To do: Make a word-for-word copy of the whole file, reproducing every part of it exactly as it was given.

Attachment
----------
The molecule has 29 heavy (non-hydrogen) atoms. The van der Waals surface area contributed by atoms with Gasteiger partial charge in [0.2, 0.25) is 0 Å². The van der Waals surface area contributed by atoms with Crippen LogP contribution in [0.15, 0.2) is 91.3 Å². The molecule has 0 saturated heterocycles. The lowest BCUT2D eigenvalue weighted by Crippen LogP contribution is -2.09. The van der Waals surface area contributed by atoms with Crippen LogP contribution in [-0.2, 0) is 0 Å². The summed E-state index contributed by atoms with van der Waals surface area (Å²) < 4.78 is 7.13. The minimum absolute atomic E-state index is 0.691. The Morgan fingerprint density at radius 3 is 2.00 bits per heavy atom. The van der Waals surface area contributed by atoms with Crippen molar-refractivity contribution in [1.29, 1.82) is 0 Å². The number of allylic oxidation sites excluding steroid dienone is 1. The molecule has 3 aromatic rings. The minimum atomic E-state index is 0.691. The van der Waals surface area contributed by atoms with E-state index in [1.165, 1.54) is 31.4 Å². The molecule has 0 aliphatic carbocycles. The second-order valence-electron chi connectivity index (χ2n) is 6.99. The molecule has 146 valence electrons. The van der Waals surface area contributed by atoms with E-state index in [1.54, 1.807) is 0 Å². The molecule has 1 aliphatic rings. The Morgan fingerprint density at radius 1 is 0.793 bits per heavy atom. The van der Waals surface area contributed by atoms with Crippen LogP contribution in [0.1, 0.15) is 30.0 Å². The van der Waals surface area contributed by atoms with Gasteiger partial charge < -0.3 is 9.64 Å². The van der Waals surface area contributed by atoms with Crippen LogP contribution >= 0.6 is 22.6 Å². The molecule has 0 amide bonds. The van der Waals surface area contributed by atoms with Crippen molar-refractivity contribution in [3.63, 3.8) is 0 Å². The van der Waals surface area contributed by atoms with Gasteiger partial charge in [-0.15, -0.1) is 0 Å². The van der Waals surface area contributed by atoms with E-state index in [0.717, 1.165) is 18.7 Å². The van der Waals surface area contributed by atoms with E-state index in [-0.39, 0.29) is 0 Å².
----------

The molecule has 29 heavy (non-hydrogen) atoms. The van der Waals surface area contributed by atoms with Gasteiger partial charge in [0.2, 0.25) is 0 Å². The van der Waals surface area contributed by atoms with Crippen LogP contribution in [0.15, 0.2) is 91.3 Å². The molecule has 0 saturated heterocycles. The lowest BCUT2D eigenvalue weighted by Crippen LogP contribution is -2.09. The van der Waals surface area contributed by atoms with Crippen LogP contribution in [-0.2, 0) is 0 Å². The summed E-state index contributed by atoms with van der Waals surface area (Å²) < 4.78 is 7.13. The minimum absolute atomic E-state index is 0.691. The Morgan fingerprint density at radius 3 is 2.00 bits per heavy atom. The van der Waals surface area contributed by atoms with Crippen molar-refractivity contribution in [1.29, 1.82) is 0 Å². The number of allylic oxidation sites excluding steroid dienone is 1. The molecule has 3 aromatic rings. The minimum atomic E-state index is 0.691. The van der Waals surface area contributed by atoms with E-state index in [1.165, 1.54) is 31.4 Å². The molecule has 0 aliphatic carbocycles. The second-order valence-electron chi connectivity index (χ2n) is 6.99. The molecule has 146 valence electrons. The van der Waals surface area contributed by atoms with E-state index in [1.54, 1.807) is 0 Å². The molecule has 1 aliphatic rings. The Morgan fingerprint density at radius 1 is 0.793 bits per heavy atom. The van der Waals surface area contributed by atoms with Crippen LogP contribution in [0.1, 0.15) is 30.0 Å². The van der Waals surface area contributed by atoms with Gasteiger partial charge < -0.3 is 9.64 Å². The van der Waals surface area contributed by atoms with Crippen LogP contribution >= 0.6 is 22.6 Å². The molecule has 0 amide bonds. The van der Waals surface area contributed by atoms with Crippen molar-refractivity contribution in [3.63, 3.8) is 0 Å². The van der Waals surface area contributed by atoms with Gasteiger partial charge in [-0.15, -0.1) is 0 Å². The van der Waals surface area contributed by atoms with E-state index in [0.717, 1.165) is 18.7 Å². The van der Waals surface area contributed by atoms with E-state index in [-0.39, 0.29) is 0 Å².